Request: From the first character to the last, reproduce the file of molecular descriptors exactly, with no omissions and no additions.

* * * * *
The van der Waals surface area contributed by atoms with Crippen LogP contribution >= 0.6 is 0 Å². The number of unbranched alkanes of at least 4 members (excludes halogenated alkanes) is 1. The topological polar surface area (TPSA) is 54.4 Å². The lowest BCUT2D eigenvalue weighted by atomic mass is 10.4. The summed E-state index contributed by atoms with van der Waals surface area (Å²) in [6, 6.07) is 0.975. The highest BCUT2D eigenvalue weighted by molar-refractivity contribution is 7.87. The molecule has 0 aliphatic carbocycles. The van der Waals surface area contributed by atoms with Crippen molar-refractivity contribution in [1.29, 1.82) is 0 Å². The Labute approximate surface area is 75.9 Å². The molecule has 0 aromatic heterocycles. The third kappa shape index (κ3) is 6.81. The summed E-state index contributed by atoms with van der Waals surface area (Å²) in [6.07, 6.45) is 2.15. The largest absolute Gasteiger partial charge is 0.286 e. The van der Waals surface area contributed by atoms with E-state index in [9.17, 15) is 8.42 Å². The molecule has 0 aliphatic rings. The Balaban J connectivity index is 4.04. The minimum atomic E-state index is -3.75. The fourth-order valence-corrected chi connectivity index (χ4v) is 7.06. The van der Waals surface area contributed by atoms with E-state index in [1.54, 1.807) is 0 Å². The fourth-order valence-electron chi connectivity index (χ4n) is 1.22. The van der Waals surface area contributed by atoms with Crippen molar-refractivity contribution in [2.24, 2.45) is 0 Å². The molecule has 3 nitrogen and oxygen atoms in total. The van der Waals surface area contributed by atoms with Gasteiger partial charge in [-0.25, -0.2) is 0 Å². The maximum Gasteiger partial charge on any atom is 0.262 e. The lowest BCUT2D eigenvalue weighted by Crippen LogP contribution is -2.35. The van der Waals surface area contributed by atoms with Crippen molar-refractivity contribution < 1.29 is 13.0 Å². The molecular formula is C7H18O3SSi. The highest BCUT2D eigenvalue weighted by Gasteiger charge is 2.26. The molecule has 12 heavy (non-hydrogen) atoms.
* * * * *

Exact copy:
The van der Waals surface area contributed by atoms with Crippen LogP contribution >= 0.6 is 0 Å². The number of unbranched alkanes of at least 4 members (excludes halogenated alkanes) is 1. The topological polar surface area (TPSA) is 54.4 Å². The lowest BCUT2D eigenvalue weighted by atomic mass is 10.4. The summed E-state index contributed by atoms with van der Waals surface area (Å²) in [6, 6.07) is 0.975. The highest BCUT2D eigenvalue weighted by molar-refractivity contribution is 7.87. The molecule has 0 aliphatic carbocycles. The van der Waals surface area contributed by atoms with Crippen molar-refractivity contribution in [1.29, 1.82) is 0 Å². The Labute approximate surface area is 75.9 Å². The molecule has 0 aromatic heterocycles. The third kappa shape index (κ3) is 6.81. The summed E-state index contributed by atoms with van der Waals surface area (Å²) in [6.07, 6.45) is 2.15. The largest absolute Gasteiger partial charge is 0.286 e. The van der Waals surface area contributed by atoms with E-state index in [9.17, 15) is 8.42 Å². The molecule has 0 aliphatic rings. The Balaban J connectivity index is 4.04. The minimum atomic E-state index is -3.75. The fourth-order valence-corrected chi connectivity index (χ4v) is 7.06. The van der Waals surface area contributed by atoms with E-state index in [1.54, 1.807) is 0 Å². The fourth-order valence-electron chi connectivity index (χ4n) is 1.22. The van der Waals surface area contributed by atoms with Crippen molar-refractivity contribution in [2.24, 2.45) is 0 Å². The molecule has 3 nitrogen and oxygen atoms in total. The van der Waals surface area contributed by atoms with Gasteiger partial charge in [-0.25, -0.2) is 0 Å². The maximum Gasteiger partial charge on any atom is 0.262 e. The lowest BCUT2D eigenvalue weighted by Crippen LogP contribution is -2.35. The van der Waals surface area contributed by atoms with Crippen molar-refractivity contribution < 1.29 is 13.0 Å². The molecular formula is C7H18O3SSi. The highest BCUT2D eigenvalue weighted by Gasteiger charge is 2.26. The molecule has 12 heavy (non-hydrogen) atoms.